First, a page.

Billboards, Smartness, and Nightlife Atmospheres in Old Cairo

Billboards, Smartness, and Nightlife Atmospheres in Old Cairo

DOI: 10.4018/978-1-7998-7004-3.ch014
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This chapter explores the random configurations of lighting elements of billboards and outdoor screens in historical public spaces. This chapter built a theoretical base on a systematic review of research indexed in Web of Science (WOS) as hot topics and highly cited in the field published in the last five years. Reflecting on the case of Old Cairo, the argument distinguishes between the three concepts of smartness—smart city, smart community, and smart places—and identifies the differences between conventional places and smart technology. The change in urban nightlife atmospheres and the loss of belonging are the main findings of systematic research for how to reconstruct nightlife atmospheres to enhance belonging in public spaces in Cairo's old districts. A critique of the transformation of nightlife atmospheres in public spaces of historic significance is offered due to the random use of technological elements, whether implemented by local authorities or residents. Findings also have implications for urban planning and design guidelines.
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One morning, as Gregor Samsa was waking up from anxious dreams, he discovered that in bed he had been changed into a monstrous verminous bug. He lay on his armour-hard back and saw, as he lifted his head up a little, his brown, arched abdomen divided up into rigid bow-like sections. From this height the blanket, just about ready to slide off completely, could hardly stay in place. His numerous legs, pitifully thin in comparison to the rest of his circumference, flickered helplessly before his eyes (Franz Kafka, 1915).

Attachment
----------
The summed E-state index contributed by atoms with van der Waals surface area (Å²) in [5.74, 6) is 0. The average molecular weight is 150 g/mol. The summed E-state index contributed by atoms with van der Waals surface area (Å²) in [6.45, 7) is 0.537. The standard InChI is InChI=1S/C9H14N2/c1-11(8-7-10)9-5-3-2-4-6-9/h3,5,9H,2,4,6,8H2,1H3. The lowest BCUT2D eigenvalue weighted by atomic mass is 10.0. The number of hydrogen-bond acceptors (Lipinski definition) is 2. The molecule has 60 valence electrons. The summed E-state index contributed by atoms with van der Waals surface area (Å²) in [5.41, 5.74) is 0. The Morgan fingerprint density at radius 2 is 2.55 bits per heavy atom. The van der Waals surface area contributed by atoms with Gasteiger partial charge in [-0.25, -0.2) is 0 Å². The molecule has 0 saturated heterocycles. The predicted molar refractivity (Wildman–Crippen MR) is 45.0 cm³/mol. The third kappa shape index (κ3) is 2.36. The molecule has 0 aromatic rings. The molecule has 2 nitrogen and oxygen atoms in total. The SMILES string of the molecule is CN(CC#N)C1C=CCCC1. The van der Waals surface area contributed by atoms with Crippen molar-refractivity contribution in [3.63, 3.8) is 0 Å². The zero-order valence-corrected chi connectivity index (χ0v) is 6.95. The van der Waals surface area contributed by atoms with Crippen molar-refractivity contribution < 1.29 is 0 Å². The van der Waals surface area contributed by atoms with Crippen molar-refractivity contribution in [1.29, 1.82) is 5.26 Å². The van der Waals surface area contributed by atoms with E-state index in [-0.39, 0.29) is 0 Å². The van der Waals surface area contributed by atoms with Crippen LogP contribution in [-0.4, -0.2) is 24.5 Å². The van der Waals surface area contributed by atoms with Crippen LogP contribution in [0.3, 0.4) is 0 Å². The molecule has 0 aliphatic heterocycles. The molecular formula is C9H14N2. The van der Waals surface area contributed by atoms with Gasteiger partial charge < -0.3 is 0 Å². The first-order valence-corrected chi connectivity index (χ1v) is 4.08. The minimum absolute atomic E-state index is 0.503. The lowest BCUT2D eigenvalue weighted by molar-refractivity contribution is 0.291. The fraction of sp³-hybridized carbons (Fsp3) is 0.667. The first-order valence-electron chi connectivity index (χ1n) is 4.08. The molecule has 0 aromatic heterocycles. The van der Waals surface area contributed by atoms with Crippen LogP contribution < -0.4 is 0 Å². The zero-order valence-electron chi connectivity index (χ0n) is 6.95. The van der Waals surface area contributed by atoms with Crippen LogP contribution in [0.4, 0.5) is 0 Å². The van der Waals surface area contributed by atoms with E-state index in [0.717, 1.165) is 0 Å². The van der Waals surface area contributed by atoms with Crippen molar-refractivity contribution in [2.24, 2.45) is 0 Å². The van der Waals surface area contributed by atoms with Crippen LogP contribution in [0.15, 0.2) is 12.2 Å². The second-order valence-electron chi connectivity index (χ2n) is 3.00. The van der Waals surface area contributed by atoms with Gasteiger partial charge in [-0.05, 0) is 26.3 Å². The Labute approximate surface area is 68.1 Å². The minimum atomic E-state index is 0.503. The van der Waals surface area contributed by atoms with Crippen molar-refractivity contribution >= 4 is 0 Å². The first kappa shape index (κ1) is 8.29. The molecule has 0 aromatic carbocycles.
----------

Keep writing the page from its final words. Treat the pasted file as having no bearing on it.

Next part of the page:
Kafka’s (2015) apocalyptic alteration of the main character in The Metamorphosis is similar to what has occurred in the transformations of some historical cities in the Global South. In some of these public places, the chaos of illuminated billboards and outdoor screens, whether traditional or digital, and their contrast with the characteristics of urban environments is a noteworthy issue (Chmielewski et al., 2016). Research has documented the chaos that has a noticeable effect on changing the atmosphere of urban nightlife (Eldridge, 2019; van Liempt, 2015). This change reflects on the residents’ and visitors’ sense of belonging to the place or their reluctance to visit (Shaw, 2014). However, there is still much work to be done in this area.